This is how residents of Teknaf, an upazila of Cox’s Bazar district that borders Myanmar’s Rakhine state, home to Rohingya Muslims, described witnessing the plight of Rohingyas in the crackdown by the Myanmar Army.
“For the last one week, we have been watching fire gutting down hundreds of houses on the other side [of the border] and helicopters dropping mortars on Muslim-inhabited areas,” said Mohammad Hossain, a grocer in Teknaf’s Whykong union.
Lalu Miah, member of Ward 2 in Hwaikong union parishad, termed the attack horrifying. “You cannot help tearing up when you see the carnage that has been going on. It seems entire villages are in blazes.”
Several people Teknaf’s Whykong and Hnila unions, who said they witnessed the brutal attack, said the Myanmar army men were raping and killing civilians and then setting whole villages on fire.
Nazir Ahmed, 50, witnessed it closely from the Ulubania point at Bangladesh-Myanmar border in Teknaf.
“During the day, we see smoke swirling up towards the sky. At night, we hear bomb blasts and gunfire and cries. That tells you how horrible the situation is,” he told the Dhaka Tribune.
Besides sealing the border off to keep the fleeing Rohingyas away, the Border Guard Bangladesh (BGB) has also been working to keep the situations calm in the border areas.
“We have taken additional measures and increased patrolling in the border,” said Lt Col Abuzar Al Zahid, commander of 2 BGB Battalion stationed in Teknaf. “We have also taken steps so no one can illegally enter Bangladesh through the border. There is no reason to panic on our side.”
He further said the BGB troops are organising meeting in different areas to reassure people that they are safe. People have also been advised to avoid going to the border areas as well as the Naf River, which run alongs the border.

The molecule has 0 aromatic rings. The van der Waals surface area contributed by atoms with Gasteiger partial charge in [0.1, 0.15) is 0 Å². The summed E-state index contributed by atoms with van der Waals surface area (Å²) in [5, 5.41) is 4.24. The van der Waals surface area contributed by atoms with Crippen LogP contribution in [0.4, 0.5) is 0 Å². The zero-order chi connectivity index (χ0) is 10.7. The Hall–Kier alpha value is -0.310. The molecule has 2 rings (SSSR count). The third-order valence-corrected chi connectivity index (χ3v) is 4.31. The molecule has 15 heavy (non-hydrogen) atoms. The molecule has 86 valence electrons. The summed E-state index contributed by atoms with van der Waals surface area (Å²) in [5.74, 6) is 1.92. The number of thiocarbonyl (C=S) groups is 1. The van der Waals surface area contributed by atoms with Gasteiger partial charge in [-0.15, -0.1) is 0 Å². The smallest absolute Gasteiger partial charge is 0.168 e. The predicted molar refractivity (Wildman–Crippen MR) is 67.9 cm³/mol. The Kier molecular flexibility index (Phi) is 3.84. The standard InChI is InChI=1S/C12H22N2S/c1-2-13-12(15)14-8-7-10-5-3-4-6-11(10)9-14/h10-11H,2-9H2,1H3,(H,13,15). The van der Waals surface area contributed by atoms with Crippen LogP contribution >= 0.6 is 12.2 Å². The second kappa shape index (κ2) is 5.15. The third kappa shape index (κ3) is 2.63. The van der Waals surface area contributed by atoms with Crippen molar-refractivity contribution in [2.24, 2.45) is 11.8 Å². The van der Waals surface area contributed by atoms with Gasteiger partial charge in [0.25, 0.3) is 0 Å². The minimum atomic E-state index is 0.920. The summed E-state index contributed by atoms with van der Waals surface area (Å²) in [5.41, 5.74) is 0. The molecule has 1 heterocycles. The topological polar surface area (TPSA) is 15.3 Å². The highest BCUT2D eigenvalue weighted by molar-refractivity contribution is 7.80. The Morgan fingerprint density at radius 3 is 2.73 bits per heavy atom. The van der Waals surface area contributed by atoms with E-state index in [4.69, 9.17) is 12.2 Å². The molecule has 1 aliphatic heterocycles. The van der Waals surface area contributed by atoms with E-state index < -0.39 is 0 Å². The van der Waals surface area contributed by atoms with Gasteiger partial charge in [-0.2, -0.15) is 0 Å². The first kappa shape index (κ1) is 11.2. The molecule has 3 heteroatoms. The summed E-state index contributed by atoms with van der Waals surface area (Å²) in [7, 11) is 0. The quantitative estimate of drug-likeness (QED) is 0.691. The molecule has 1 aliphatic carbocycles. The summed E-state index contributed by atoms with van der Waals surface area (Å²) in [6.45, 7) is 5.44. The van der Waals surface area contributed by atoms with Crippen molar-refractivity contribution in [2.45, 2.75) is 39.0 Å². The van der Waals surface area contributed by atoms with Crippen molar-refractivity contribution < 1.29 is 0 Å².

A reliable source near the Myanmar border told the Dhaka Tribune that Dhekibania, Kumirkhali, Shilkhali, Balibazar and Nakpura areas in particular have suffered severe damage in the attack.
“Right now, two military helicopters are regularly patrolling the areas,” he added.
Tension has been rife in Myanmar’s border areas with Bangladesh since last month when several hundred militants linked to Aqa Mul Mujahidin group launched attacks on the border police and the army, resulting in the deaths of a dozen law enforcers. The Myanmar Army has since been conducting operations to arrest the attackers.
Myanmar authorities have heavily restricted access to the area, making it difficult to independently verify government reports or accusations of army abuse, as well as provide humanitarian aid.
Hundreds of Rohingya Muslims are fleeing the crackdown to Bangladesh, trying to escape the upsurge of violence that has brought the total number of dead confirmed by the army to more than 130, Reuters reported on Wednesday.
The BGB pushed back 86 Rohingya people, including 40 women and 25 children and all hailing from Khoiarchar village in Sittwe, the capital of Rakhine, and also seized two boats after they entered Bangladesh through No 5 Sluice Gate and Wabrang area of Sabrang union crossing the Naf River.